On 17 October 2018, Ulrich J. Schwarz died peacefully, after a long illness. Ulrich was born in Bern, in Switzerland, on 11 October 1932. He thoroughly learned mathematical statistics from his father at age 17. He studied mathematics, physics and astronomy at the University of Bern, worked with Geiss and Oeschger on cosmic radiation, and on isotopic abundances in meteorites and on Earth, and obtained his doctorate in February 1962.
In 1957/58 he worked with Charles L. Seeger on radio astronomy receivers, at Leiden Observatory. On 9 December 1961 he married Elisabeth van Woerden, whom he had met at musical evenings in the Observatory assistants' home, organized by Kwee Kiem King. He joined the Kapteyn Institute at Groningen in January 1962, as a staff member for radio astronomy. He served on the staff at Groningen until he retired in 1995.
Between August 1962 and August 1964, while Hugo van Woerden was on leave of absence, Schwarz led the growing radio astronomy group. In the following years, he used the Dwingeloo Radio Telescope for a variety of projects, especially on the properties and space distribution of HI clouds. In 1968-70, he worked at the Division of Radiophysics, CSIRO, in Sydney (Australia), with Radhakrishnan and others, and obtained experience in radio interferometry.
Following the inauguration of the Westerbork Synthesis Radio Telescope
(WSRT) in 1970, Schwarz concentrated on the use of WSRT, in close collaboration with both local astronomers (Paul Wesselius, Jacqueline van Gorkom, Jaap Bregman) and many excellent scientists attracted from other countries (Ron Allen, Ron Ekers, Miller Goss, Peter Shaver, Kurt Weiler, Linda Sparke and others). Prominent research projects included small-scale interstellar structure, supernova remnants, structure and motions of gas around the Galactic Centre, HI in SO galaxies and ringed galaxies, high-velocity clouds. His work on high-velocity clouds (HVCs), together with Bart Wakker, Reynier Peletier, Peter Kalberla and Hugo van Woerden, led to the first reliable distance determination for an HVC, and to a co-editorship of the first book on HVCs.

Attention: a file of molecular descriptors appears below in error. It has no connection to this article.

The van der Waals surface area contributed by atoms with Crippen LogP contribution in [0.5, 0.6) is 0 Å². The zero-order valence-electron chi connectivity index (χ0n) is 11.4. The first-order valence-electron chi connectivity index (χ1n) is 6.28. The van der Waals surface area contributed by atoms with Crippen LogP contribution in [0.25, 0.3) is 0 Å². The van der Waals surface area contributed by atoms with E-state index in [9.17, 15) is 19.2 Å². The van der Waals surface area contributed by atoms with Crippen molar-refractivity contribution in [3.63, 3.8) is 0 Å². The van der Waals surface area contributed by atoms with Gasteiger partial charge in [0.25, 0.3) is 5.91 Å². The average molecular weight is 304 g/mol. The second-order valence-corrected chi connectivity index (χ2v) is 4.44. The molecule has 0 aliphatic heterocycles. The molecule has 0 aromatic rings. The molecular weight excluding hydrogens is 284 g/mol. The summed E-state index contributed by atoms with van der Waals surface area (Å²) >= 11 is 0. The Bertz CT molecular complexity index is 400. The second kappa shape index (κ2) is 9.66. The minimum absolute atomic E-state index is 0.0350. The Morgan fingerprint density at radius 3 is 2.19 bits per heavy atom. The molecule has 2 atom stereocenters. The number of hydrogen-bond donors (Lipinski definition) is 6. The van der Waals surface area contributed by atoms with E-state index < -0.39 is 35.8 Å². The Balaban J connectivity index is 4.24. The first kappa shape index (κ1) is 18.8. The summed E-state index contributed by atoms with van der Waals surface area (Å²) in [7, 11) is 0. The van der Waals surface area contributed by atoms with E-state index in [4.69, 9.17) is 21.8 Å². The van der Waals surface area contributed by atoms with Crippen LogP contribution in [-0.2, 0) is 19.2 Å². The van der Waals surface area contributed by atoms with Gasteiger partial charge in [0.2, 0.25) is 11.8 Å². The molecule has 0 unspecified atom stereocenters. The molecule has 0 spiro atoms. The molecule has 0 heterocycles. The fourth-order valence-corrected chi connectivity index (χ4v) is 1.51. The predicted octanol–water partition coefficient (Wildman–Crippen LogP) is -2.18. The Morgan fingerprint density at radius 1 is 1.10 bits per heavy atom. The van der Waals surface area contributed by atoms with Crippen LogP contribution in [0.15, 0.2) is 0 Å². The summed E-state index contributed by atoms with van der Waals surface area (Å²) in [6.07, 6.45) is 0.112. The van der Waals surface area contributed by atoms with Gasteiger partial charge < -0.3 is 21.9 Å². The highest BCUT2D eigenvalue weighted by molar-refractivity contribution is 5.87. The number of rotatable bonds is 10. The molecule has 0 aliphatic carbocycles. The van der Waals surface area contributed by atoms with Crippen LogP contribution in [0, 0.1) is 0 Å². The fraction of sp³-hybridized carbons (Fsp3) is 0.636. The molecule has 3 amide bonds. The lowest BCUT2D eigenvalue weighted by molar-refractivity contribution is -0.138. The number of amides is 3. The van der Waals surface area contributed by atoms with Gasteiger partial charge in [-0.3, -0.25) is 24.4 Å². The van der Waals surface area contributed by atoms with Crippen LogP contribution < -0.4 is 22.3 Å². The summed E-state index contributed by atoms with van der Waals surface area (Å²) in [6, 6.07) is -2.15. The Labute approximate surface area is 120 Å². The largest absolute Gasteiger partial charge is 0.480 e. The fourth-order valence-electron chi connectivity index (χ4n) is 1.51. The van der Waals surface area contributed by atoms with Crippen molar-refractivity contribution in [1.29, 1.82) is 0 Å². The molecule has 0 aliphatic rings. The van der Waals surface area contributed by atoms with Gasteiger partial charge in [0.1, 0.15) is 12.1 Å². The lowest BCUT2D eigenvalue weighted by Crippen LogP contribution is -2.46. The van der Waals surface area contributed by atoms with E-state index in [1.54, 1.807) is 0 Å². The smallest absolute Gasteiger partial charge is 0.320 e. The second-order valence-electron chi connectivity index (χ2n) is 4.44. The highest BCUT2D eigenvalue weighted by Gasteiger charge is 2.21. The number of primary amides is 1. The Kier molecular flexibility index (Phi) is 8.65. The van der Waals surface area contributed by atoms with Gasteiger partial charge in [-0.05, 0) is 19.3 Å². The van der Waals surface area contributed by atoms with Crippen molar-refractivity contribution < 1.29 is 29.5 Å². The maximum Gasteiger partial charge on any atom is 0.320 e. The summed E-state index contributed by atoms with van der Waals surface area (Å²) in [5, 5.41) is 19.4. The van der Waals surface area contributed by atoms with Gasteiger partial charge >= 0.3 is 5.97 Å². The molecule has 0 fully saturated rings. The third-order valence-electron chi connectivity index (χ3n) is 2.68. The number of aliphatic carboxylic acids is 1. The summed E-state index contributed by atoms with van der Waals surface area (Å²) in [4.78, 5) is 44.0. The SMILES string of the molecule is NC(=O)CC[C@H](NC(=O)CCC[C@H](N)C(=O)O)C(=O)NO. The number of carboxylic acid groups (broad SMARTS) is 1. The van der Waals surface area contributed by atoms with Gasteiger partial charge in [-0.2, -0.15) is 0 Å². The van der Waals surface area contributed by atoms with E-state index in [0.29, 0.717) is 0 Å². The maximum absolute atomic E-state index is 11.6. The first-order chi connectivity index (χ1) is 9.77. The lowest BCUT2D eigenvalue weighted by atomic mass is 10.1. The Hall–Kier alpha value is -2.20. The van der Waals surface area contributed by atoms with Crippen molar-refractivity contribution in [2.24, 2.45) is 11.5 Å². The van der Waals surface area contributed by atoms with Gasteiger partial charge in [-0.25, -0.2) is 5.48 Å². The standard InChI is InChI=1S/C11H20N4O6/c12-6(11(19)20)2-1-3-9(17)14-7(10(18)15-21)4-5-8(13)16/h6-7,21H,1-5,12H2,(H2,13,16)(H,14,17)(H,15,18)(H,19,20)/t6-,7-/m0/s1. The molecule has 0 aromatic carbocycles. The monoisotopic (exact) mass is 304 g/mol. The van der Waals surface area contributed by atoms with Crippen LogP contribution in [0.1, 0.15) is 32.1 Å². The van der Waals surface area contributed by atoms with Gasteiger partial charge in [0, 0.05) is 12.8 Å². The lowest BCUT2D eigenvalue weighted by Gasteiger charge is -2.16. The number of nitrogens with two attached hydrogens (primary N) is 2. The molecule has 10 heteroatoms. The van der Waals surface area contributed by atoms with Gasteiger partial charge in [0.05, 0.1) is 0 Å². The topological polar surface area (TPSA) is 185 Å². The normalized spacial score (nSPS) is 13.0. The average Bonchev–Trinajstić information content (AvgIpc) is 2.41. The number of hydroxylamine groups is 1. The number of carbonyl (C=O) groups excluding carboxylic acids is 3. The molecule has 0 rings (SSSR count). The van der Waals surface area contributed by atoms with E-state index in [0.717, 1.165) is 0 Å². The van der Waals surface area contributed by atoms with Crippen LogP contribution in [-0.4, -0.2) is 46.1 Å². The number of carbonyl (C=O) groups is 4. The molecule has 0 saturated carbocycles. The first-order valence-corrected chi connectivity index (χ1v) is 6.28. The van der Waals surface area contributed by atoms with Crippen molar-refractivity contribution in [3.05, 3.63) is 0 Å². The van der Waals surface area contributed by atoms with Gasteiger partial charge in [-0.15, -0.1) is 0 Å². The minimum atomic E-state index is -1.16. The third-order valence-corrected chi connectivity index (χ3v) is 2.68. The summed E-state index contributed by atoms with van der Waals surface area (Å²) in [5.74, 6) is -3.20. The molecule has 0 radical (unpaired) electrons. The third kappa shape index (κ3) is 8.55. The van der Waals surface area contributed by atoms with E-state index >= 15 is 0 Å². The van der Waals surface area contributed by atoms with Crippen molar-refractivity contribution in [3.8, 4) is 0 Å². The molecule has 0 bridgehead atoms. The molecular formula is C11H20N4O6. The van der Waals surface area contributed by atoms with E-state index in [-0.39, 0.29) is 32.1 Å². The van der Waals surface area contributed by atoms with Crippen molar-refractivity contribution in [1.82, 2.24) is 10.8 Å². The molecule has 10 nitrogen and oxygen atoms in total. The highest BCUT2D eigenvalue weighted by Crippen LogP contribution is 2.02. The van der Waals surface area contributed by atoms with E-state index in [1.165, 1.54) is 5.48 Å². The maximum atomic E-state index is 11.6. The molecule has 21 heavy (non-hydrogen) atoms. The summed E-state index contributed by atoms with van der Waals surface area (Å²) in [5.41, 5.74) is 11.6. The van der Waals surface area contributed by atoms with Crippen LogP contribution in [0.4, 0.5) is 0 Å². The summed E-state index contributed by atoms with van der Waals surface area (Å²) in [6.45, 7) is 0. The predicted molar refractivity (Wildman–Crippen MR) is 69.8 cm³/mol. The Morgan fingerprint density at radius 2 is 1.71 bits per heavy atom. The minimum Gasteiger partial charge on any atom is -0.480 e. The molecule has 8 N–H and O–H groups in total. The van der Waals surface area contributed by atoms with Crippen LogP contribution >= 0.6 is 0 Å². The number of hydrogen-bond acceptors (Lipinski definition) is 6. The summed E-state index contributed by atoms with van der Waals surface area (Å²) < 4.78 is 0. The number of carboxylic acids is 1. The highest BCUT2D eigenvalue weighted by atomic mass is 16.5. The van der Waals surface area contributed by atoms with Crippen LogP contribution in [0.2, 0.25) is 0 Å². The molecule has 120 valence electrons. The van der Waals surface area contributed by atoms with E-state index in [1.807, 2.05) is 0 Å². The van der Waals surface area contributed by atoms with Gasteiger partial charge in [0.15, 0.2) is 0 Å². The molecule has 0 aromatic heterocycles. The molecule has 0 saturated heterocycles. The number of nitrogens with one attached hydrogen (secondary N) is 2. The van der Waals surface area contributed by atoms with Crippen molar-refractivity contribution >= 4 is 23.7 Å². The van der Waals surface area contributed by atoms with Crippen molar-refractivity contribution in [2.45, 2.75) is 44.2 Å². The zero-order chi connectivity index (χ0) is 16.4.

Of great importance was his work on software, notably on the mathematics of CLEAN: the correction of measured brightness distributions for the effects of incomplete coverage of the aperture plane. His software was called “clever" (Jacqueline van Gorkom) and "mathematically precise and reliable" (Martin Vogelaar). He gave excellent courses on radio interferometry, and became the key person in the use of the on-campus two-element radio interferometer PQRS first proposed by Allen and Ekers.
After his retirement in 1995 he moved to Arnhem, and developed radio astronomy at the Radboud University in Nijmegen. A two-element interferometer was constructed there, used by students, and on his retirement in 2012 it was named the Ulrich J. Schwarz Radio Interferometer.
Since 1970, until his last days, Ulrich has been deeply concerned about the problems of the environment.
Ulrich was a kind and modest person, whose research projects were strongly based on friendly collaborations. He played the flute in family concerts. He was an accomplished painter, and left a large heritage of water colours and woodcuts, including many Observatory paintings. He will be sadly missed by many friends and colleagues.
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